How long will we halt between the two paths, never facing up to the choice? It's an agony to God, as was Laodicea's " neither hot nor cold" attitude. I sometimes wonder if say 90% of our prayer, our Bible reading, our spiritual activities, are all wasted because we are only half hearted about it. We don't (often) pray the prayer of dominant desire, or (often) read or (often) break bread with that spirit of total, total dedication and concentration. You must have, as I do, those all too fleeting moments of grasping the logic, the wonder, the imperative urgency of the fact there's no third way; that total devotion is the only choice. Cling on to those moments. Organize your life decisions around this spirit.

1Ki 18:22 Then Elijah said to the people, I, even I only, am left a prophet of Yahweh; but Baal’s prophets are four hundred and fifty men-
Again we sense how arrogant and condemnatory is Elijah. Obadiah had recently reminded him of the 100 faithful prophets, and there were 7000 who had not bowed the knee to Baal. There were also schools of the prophets operating (2 Kings 2:3,5,7) and various known prophets of Yahweh (1 Kings 22:8). But Elijah seems to be revelling here in standing with his back to the world. There are times when that is necessary, but it seems to have appealed to Elijah's personality type to set up a situation like this. And there are those within the body of believers who take an inappropriate encouragement from Elijah's attitude. Because he did indeed have faith and boldness, this didn't mean he had the hope and love without which even the faith to move mountains is of "no profit". Despite his arrogance, God worked through him. But that did not thereby justify him. You can give your body to be burned at the stake, and still not be saved if you have no love.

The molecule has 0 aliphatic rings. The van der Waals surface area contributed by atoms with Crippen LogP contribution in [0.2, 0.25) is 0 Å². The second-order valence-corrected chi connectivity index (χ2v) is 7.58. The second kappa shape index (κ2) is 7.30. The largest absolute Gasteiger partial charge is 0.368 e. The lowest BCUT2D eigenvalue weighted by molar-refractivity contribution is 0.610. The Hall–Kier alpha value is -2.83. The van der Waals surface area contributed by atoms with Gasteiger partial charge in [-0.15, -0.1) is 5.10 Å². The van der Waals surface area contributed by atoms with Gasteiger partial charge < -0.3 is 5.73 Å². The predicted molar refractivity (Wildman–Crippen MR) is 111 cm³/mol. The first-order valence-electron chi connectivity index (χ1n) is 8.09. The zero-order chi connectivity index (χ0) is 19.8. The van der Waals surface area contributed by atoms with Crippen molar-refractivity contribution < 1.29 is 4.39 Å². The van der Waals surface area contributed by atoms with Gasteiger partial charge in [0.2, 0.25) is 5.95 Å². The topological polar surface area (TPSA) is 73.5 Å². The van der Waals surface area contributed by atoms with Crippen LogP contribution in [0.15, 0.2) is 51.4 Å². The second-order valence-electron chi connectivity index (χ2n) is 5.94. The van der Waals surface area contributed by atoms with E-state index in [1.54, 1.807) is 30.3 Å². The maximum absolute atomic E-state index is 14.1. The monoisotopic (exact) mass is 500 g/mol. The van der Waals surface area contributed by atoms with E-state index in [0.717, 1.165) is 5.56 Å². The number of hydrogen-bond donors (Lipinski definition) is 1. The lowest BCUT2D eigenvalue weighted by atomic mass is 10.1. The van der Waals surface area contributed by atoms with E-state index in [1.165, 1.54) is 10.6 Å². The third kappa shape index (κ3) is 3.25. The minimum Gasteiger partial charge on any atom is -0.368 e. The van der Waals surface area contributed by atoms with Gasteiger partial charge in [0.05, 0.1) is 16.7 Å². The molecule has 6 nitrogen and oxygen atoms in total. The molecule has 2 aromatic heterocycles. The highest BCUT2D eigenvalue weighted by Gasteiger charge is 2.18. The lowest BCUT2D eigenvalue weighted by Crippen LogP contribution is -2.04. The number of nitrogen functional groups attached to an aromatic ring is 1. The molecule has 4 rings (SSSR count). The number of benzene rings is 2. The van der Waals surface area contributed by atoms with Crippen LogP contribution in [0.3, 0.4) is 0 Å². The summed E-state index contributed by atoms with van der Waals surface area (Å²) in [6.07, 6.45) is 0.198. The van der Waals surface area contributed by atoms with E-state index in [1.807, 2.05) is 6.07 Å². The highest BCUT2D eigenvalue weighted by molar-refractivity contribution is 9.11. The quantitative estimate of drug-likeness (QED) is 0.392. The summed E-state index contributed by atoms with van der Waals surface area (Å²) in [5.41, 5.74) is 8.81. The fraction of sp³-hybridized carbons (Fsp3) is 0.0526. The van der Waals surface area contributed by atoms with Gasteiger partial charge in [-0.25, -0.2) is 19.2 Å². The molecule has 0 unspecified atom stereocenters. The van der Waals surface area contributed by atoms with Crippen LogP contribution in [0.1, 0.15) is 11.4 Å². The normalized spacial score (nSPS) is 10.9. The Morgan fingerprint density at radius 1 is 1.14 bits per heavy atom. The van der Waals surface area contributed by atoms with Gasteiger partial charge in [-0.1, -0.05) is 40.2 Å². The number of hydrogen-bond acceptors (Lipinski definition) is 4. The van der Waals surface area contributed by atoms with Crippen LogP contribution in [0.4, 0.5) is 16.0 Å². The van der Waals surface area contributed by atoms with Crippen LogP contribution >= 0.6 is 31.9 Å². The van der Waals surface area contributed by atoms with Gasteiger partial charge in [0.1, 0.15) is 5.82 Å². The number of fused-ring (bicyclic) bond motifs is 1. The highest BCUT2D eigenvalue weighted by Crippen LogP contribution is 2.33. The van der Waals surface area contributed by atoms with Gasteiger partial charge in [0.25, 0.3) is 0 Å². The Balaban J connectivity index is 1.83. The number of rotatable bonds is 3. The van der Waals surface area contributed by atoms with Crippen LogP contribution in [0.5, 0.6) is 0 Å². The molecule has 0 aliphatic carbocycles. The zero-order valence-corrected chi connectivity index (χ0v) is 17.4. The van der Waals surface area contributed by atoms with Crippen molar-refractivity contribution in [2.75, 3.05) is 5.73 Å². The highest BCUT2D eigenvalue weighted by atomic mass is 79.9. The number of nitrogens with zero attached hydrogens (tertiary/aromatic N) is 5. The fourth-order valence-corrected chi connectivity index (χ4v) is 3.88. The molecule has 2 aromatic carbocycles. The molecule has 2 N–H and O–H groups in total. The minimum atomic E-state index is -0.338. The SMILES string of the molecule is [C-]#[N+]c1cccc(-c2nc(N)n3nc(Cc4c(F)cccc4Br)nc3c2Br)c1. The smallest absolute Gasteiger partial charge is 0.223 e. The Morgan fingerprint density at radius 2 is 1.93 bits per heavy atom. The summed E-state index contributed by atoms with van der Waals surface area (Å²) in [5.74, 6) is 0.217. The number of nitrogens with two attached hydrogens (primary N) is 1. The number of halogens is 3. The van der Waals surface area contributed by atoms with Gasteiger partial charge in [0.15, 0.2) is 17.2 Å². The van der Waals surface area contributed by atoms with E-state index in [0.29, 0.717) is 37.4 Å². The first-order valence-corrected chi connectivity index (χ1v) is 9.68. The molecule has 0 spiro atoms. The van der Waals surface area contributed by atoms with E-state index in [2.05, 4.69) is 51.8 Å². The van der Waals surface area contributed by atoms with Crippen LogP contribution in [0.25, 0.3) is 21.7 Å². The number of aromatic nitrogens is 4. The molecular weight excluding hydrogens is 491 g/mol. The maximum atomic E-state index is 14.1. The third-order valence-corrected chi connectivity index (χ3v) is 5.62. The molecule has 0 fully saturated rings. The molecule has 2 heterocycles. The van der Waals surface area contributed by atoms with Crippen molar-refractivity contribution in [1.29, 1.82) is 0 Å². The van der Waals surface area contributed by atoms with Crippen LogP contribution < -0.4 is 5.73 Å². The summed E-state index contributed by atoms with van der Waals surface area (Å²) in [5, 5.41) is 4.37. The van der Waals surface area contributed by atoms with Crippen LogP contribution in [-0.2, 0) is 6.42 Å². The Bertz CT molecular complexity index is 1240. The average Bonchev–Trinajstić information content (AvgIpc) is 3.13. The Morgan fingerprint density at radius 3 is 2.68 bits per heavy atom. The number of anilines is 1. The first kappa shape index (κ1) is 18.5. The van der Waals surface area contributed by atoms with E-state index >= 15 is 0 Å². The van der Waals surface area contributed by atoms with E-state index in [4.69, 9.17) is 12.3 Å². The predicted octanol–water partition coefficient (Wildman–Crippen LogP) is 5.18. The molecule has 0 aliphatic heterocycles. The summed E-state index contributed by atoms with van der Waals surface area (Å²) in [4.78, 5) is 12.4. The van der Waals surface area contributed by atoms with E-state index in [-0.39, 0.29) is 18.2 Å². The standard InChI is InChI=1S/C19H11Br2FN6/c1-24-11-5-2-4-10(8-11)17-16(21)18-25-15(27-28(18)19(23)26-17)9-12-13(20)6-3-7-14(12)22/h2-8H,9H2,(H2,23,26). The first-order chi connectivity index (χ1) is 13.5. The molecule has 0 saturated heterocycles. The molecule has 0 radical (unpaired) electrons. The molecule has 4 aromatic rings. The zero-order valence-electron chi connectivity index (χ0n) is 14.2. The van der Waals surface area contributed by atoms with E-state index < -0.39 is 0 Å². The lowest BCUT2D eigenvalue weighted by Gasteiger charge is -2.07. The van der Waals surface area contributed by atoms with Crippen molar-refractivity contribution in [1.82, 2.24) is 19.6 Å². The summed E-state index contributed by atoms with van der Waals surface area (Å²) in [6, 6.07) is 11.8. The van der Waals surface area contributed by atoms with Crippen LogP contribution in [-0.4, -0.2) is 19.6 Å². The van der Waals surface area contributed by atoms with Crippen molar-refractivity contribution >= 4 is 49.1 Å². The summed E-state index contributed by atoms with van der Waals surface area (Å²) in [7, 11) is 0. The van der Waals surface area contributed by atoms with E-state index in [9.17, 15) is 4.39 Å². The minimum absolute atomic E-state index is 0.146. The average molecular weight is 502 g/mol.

135000 Midianites had faced Gideon's 300 men (Jud. 8:10). That works out at precisely 450 of the enemy for every one of Gideon's men. And it cannot be coincidence that Elijah describes himself as facing off as one man of God against 450 prophets of Baal on Carmel (1 Kings 18:22). Despite his arrogance and spiritual weakness, Elijah learned the lesson from Gideon's courageous example. This is how the Bible becomes a living word, the history is not dead but alive, because it has been carefully selected by God to show us that man is not alone, God is with us, no circumstance we face is in essence unique; others have trodden this path before.  


1Ki 18:23 Let them therefore give us two bulls; and let them choose one bull for themselves, and cut it in pieces, and lay it on the wood, and put no fire under it; and I will dress the other bull, and lay it on the wood, and put no fire under it-
The bull was offered as a sin offering, as bulls were at several points in the Mosaic legislation. Elijah is still assuming that the promised gift of rain was because they had repented and so a sin offering was required. He still fails to see God just wants to show pity. Elijah's idea was that his sin offering would be accepted by God, and their offering rejected, making them as Cain to his Abel. But because of the acceptance of his sin offering, Israel's sin would be purged and therefore the rain would come. God went along with this plan, indeed all this may have been of His commanding. In which case we see that He was willing to accept sin offering offered by a third party, without the repentance of the people. For they only apparently repented (and even then, not for very long) after He had accepted the sin offering Elijah offered. We see here His prevenient grace, not simply responding to human repentance and spirituality, but taking huge initiatives.